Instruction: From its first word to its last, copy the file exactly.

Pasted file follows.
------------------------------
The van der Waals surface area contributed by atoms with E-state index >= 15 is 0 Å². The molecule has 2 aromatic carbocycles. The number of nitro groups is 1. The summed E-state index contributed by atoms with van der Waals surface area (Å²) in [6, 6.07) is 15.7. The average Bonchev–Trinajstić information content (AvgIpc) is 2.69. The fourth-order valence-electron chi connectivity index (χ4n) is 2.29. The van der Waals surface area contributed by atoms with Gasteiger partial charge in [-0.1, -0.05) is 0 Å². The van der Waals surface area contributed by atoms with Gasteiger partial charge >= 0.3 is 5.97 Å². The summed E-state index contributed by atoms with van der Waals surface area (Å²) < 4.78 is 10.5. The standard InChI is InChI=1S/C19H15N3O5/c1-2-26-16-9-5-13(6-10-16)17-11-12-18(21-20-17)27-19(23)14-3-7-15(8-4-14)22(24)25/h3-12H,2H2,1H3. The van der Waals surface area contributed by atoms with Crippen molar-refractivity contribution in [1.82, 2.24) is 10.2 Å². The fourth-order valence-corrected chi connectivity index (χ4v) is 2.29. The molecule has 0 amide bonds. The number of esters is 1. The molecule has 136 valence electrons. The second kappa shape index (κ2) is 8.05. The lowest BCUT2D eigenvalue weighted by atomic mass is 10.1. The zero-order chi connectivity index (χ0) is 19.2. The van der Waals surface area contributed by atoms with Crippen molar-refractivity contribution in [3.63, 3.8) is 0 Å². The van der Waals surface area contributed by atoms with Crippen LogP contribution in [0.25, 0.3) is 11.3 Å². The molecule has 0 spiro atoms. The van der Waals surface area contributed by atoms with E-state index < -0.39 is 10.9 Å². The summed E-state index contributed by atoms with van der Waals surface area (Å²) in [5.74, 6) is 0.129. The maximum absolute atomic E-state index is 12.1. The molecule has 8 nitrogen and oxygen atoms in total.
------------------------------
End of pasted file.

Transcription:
The van der Waals surface area contributed by atoms with E-state index >= 15 is 0 Å². The molecule has 2 aromatic carbocycles. The number of nitro groups is 1. The summed E-state index contributed by atoms with van der Waals surface area (Å²) in [6, 6.07) is 15.7. The average Bonchev–Trinajstić information content (AvgIpc) is 2.69. The fourth-order valence-electron chi connectivity index (χ4n) is 2.29. The van der Waals surface area contributed by atoms with Gasteiger partial charge in [-0.1, -0.05) is 0 Å². The van der Waals surface area contributed by atoms with Gasteiger partial charge >= 0.3 is 5.97 Å². The summed E-state index contributed by atoms with van der Waals surface area (Å²) < 4.78 is 10.5. The standard InChI is InChI=1S/C19H15N3O5/c1-2-26-16-9-5-13(6-10-16)17-11-12-18(21-20-17)27-19(23)14-3-7-15(8-4-14)22(24)25/h3-12H,2H2,1H3. The van der Waals surface area contributed by atoms with Crippen molar-refractivity contribution in [1.82, 2.24) is 10.2 Å². The fourth-order valence-corrected chi connectivity index (χ4v) is 2.29. The molecule has 0 amide bonds. The number of esters is 1. The molecule has 136 valence electrons. The second kappa shape index (κ2) is 8.05. The lowest BCUT2D eigenvalue weighted by atomic mass is 10.1. The zero-order chi connectivity index (χ0) is 19.2. The van der Waals surface area contributed by atoms with Crippen molar-refractivity contribution in [3.63, 3.8) is 0 Å². The van der Waals surface area contributed by atoms with Crippen LogP contribution in [0.25, 0.3) is 11.3 Å². The molecule has 0 spiro atoms. The van der Waals surface area contributed by atoms with E-state index < -0.39 is 10.9 Å². The summed E-state index contributed by atoms with van der Waals surface area (Å²) in [5.74, 6) is 0.129. The maximum absolute atomic E-state index is 12.1. The molecule has 8 nitrogen and oxygen atoms in total.